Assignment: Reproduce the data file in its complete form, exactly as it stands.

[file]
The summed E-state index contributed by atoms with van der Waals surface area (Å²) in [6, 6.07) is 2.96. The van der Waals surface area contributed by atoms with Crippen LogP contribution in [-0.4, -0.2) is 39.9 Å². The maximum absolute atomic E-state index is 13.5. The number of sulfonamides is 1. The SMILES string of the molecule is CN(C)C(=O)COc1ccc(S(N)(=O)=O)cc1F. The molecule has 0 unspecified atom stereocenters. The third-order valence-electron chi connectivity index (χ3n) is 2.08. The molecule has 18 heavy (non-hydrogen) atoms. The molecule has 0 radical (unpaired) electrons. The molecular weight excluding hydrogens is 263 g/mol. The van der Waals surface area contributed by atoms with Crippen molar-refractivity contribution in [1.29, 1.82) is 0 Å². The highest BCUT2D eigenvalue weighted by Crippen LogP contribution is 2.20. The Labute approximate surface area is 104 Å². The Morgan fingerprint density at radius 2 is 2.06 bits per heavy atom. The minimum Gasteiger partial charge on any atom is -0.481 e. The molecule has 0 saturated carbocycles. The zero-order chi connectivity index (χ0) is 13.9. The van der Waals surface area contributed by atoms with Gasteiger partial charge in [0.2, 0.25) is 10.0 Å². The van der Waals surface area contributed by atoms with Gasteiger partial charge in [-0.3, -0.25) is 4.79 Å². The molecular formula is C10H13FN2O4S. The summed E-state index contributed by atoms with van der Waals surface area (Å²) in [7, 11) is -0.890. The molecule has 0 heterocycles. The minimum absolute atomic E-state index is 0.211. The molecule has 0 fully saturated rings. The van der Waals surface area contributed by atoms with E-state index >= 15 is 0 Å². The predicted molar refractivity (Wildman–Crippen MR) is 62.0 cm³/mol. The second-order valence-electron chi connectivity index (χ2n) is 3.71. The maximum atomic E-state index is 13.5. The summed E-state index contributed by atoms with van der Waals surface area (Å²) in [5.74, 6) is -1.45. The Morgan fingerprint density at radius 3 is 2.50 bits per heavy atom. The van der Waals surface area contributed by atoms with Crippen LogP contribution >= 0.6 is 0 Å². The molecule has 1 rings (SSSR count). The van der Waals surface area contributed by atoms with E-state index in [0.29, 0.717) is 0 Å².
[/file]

The summed E-state index contributed by atoms with van der Waals surface area (Å²) in [6, 6.07) is 2.96. The van der Waals surface area contributed by atoms with Crippen LogP contribution in [-0.4, -0.2) is 39.9 Å². The maximum absolute atomic E-state index is 13.5. The number of sulfonamides is 1. The SMILES string of the molecule is CN(C)C(=O)COc1ccc(S(N)(=O)=O)cc1F. The molecule has 0 unspecified atom stereocenters. The third-order valence-electron chi connectivity index (χ3n) is 2.08. The molecule has 18 heavy (non-hydrogen) atoms. The molecule has 0 radical (unpaired) electrons. The molecular weight excluding hydrogens is 263 g/mol. The van der Waals surface area contributed by atoms with Crippen molar-refractivity contribution in [1.29, 1.82) is 0 Å². The highest BCUT2D eigenvalue weighted by Crippen LogP contribution is 2.20. The Labute approximate surface area is 104 Å². The Morgan fingerprint density at radius 2 is 2.06 bits per heavy atom. The minimum Gasteiger partial charge on any atom is -0.481 e. The molecule has 0 saturated carbocycles. The zero-order chi connectivity index (χ0) is 13.9. The van der Waals surface area contributed by atoms with Gasteiger partial charge in [0.2, 0.25) is 10.0 Å². The van der Waals surface area contributed by atoms with Gasteiger partial charge in [-0.3, -0.25) is 4.79 Å². The molecular formula is C10H13FN2O4S. The summed E-state index contributed by atoms with van der Waals surface area (Å²) in [7, 11) is -0.890. The molecule has 0 heterocycles. The minimum absolute atomic E-state index is 0.211. The molecule has 0 fully saturated rings. The van der Waals surface area contributed by atoms with E-state index >= 15 is 0 Å². The predicted molar refractivity (Wildman–Crippen MR) is 62.0 cm³/mol. The second-order valence-electron chi connectivity index (χ2n) is 3.71. The maximum atomic E-state index is 13.5. The summed E-state index contributed by atoms with van der Waals surface area (Å²) in [5.74, 6) is -1.45. The Morgan fingerprint density at radius 3 is 2.50 bits per heavy atom. The van der Waals surface area contributed by atoms with Crippen LogP contribution >= 0.6 is 0 Å². The molecule has 1 rings (SSSR count). The van der Waals surface area contributed by atoms with E-state index in [0.29, 0.717) is 0 Å².